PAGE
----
Preparatory review of studies of withdrawal of anti-hypertensive medication in older people

Harrison, Jennifer K. and Gladman, John R.F. and van der Wardt, Veronika and Conroy, Simon (2015) Preparatory review of studies of withdrawal of anti-hypertensive medication in older people. East Midlands Research into Ageing Network (EMRAN) Discussion Paper Series, 3 . pp. 1-18. ISSN 2059-3341

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Abstract

Introduction: Since 2012 we have undertaken a programme of research into the management of hypertension in people with dementia. As part of this we are studying the feasibility of withdrawing antihypertensive drugs in people with dementia and well-controlled hypertension, with the aim of them remaining normotensive but avoiding some of the burdens and side-effects of antihypertensive medications. We decided to undertake a preliminary examination of the literature to examine the evidence and safety of antihypertensive withdrawal (not restricted to those with dementia) to determine whether this has already been extensively reviewed, to provide an approximate estimate of the likelihood of success of antihypertensive withdrawal, and to prepare for a systematic review of this literature if required and feasible.

Method: For this rapid review, we undertook a search for existing reviews and examined the relevant papers identified, and briefly updated the search once we found that the most recent review was in 2008.

Results: One appropriate review (from 2008) yielding seven relevant articles, and one further article were identified, giving eight articles which were examined. Seven of the eight were published more than ten years ago. Six of the eight studies had follow-up data for 1 year or longer. Successful long term (1 year or more) withdrawal of antihypertensive medication was reported in 20-52% of patients.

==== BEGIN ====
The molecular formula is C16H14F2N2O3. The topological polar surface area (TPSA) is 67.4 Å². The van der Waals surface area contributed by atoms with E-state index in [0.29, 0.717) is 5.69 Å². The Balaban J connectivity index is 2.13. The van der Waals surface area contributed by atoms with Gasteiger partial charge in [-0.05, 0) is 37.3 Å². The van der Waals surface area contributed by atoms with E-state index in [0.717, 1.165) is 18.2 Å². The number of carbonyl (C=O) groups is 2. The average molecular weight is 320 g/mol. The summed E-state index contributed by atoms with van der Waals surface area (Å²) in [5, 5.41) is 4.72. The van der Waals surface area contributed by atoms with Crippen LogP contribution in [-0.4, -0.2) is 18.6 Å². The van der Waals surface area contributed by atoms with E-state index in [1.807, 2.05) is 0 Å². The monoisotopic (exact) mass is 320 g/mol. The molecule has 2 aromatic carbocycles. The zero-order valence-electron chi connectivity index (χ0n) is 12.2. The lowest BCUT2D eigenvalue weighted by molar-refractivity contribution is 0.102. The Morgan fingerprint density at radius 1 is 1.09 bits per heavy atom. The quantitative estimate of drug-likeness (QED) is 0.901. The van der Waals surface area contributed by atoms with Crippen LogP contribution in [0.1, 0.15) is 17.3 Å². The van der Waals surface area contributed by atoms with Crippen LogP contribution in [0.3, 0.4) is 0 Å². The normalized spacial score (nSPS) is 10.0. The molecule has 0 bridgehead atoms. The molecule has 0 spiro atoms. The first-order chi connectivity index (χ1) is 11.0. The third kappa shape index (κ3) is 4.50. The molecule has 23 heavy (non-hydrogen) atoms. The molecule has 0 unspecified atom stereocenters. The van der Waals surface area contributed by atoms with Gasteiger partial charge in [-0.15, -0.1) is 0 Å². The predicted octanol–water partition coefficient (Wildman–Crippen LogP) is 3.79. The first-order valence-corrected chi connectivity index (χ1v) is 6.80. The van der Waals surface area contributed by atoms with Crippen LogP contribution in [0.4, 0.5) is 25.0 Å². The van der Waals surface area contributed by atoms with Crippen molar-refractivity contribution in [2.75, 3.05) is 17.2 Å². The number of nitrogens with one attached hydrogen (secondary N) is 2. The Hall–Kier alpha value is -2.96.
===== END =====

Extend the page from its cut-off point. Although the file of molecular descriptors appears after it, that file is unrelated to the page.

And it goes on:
Conclusion: Our review indicates that 22-50% of patients whose blood pressures are currently adequately controlled might be able to withdraw medication without return of long term hypertension. The rapid review approach we took may have missed articles of relevance and so we propose that a systematic review of withdrawal is undertaken. Because much of the data will be old, it should seek data not only on the proportions of patients who remained normotensive at long term follow up using the standards of the day, but should seek data on findings relevant to current guidelines. Only data reporting long term follow up (≥ 1 year) should be included. Data referring to old or discontinued medications should be distinguished.

Item Type: Article
Schools/Departments: University of Nottingham, UK > Faculty of Medicine and Health Sciences > School of Medicine > Division of Rehabilitation and Ageing
Depositing User: Dziunka, Patricia
Date Deposited: 27 Jun 2017 09:52
Last Modified: 27 Jun 2017 10:00
URI: http://eprints.nottingham.ac.uk/id/eprint/43771

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